GAO: U.S. energy R&D, policy are inadequate
Key Challenges Remain for Developing and Deploying Advanced Energy Technologies to Meet Future Needs
Why GAO Did This Study
Despite periodic price shocks and related energy crises, the United States is even more dependent on crude oil and natural gas than it was almost 30 years ago. And, without dramatic change, the nation will become ever more reliant on imported oil and natural gas with attendant threats to national security.
The nation has also become concerned about global warming, which has been linked to carbon dioxide emissions from burning coal and oil. To address these concerns, the Department of Energy (DOE) has funded research and development (R&D) on advanced renewable, fossil, and nuclear energy technologies.
GAO examined the (1) R&D funding trends and strategies for developing advanced energy technologies, (2) key barriers to developing and deploying advanced energy technologies, and (3) efforts of the states and six selected countries to develop and deploy advanced energy technologies. GAO reviewed DOE R&D budget data and strategic plans and interviewed DOE officials and scientists, U.S. industry executives, independent experts, and state and foreign government officials.
It is unlikely that DOE's current level of R&D funding or the nation's current energy policies will be sufficient to deploy alternative energy sources in the next 25 years that will reverse our growing dependence on imported oil or the adverse environmental effects of using conventional fossil energy.
The United States has generally relied on market forces to determine the nation's energy portfolio, primarily conventional supplies of oil, natural gas, coal, and nuclear energy. In contrast, advanced energy technologies have higher up-front capital costs that make them less cost competitive than conventional technologies.
As a result, despite periodic energy price spikes caused by disruptive world events and about $50 billion (in real terms) in energy R&D funding since 1978, the United States has made only steady incremental progress in developing and deploying advanced renewable, coal, and nuclear technologies that can compete with conventional energy technologies.
However, continued reliance on conventional technologies leaves the United States vulnerable to crude oil supply disruptions, with economic, energy security, and national security consequences.
The nation is once again assessing how best to stimulate the deployment of advanced energy technologies in response to recent high energy prices--caused by the growing world demand for energy, wars in the Middle East, and last year's hurricanes—and concerns about the adverse environmental effects, particularly greenhouse gas emissions, of using conventional fossil energy.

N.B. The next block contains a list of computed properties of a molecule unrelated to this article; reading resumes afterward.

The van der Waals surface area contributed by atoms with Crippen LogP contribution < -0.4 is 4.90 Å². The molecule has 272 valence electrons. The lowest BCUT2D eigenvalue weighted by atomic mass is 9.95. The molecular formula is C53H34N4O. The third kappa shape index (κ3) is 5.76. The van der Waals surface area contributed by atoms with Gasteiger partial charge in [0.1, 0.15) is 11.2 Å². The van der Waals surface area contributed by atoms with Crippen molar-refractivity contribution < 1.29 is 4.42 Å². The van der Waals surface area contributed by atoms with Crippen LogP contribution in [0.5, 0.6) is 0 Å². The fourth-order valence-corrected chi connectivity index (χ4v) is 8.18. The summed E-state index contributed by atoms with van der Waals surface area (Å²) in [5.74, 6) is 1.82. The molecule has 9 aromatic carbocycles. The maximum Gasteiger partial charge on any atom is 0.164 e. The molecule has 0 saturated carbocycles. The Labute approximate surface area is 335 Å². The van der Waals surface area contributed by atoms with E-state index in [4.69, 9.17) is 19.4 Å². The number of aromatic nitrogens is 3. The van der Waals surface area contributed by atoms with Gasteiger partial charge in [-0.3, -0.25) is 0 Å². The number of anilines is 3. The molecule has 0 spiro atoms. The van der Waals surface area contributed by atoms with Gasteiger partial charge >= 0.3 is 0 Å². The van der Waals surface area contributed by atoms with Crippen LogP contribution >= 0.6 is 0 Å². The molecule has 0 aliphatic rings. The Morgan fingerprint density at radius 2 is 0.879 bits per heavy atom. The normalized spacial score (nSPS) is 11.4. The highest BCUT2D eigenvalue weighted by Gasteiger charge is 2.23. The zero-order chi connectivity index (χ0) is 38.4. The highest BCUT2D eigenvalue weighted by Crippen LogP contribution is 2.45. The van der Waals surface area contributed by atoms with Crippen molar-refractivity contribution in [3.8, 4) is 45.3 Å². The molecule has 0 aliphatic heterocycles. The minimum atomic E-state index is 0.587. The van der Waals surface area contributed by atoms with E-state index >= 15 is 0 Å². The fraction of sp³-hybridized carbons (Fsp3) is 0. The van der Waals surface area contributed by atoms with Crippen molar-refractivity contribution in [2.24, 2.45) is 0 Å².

Reducing the nation's dependence on oil and carbon dioxide emissions in the next 25 years is not unlike the 1960s challenge to put a man on the moon. Without sustained high energy prices or concerted, high-profile federal government leadership, U.S. consumers are unlikely to change their energy-use patterns, and the United States will continue to rely upon its current energy portfolio.
Specifically, government leadership is needed to overcome technological and market barriers to deploying advanced energy technologies that would reduce the nation's vulnerability to oil supply disruptions and the adverse environmental effects of burning fossil fuels.
The nation’s current energy portfolio has raised concerns about the adverse environmental effects of energy generation—particularly greenhouse gas emissions from coal-fired and oil-fired power plants and the long-term storage of spent nuclear fuel.
In addition, the duration of certain federal tax incentives has been insufficient to stimulate investment decisions to deploy advanced energy technologies. For example, renewable energy industry representatives have stated that the 2-year extension of the production tax credit in the Energy Policy Act of 2005 does not provide sufficient certainty to stimulate investment. In providing a production tax credit to stimulate the construction of projects using advanced technologies, the credit’s duration is key to encouraging companies and their lenders to undertake the substantial investments and build an industry over time.
Several states have taken the lead in encouraging the deployment of advanced energy technologies, particularly in renewable energy. For example, in the past 7 years, Texas tripled its renewable energy use as a result of its renewable portfolio standard. Similarly, Minnesota’s ethanol program has displaced 10 percent of gasoline consumption with ethanol. Many other states have initiatives to stimulate renewable energy generation as well. States’ initiatives that diversify our energy portfolio and reduce harmful emissions are positive steps.
Similarly, foreign countries, including Brazil, Denmark, and Germany, have sustained longterm efforts using mandates and/or financial incentives to deploy advanced energy technologies that are providing, or are expected in the future to provide, significant amounts of energy. Approaches taken by these countries may provide useful insights and opportunities for fostering the deployment of advanced energy technologies.
Recommendation to the Congress
To meet the nation’s rising demand for energy, reduce its economic and national security vulnerability to crude oil supply disruptions, and minimize adverse environmental effects, the Congress should consider further stimulating the development deployment of a diversified energy portfolio by focusing R&D funding on advanced energy technologies. DOE had no comment on this recommendation.
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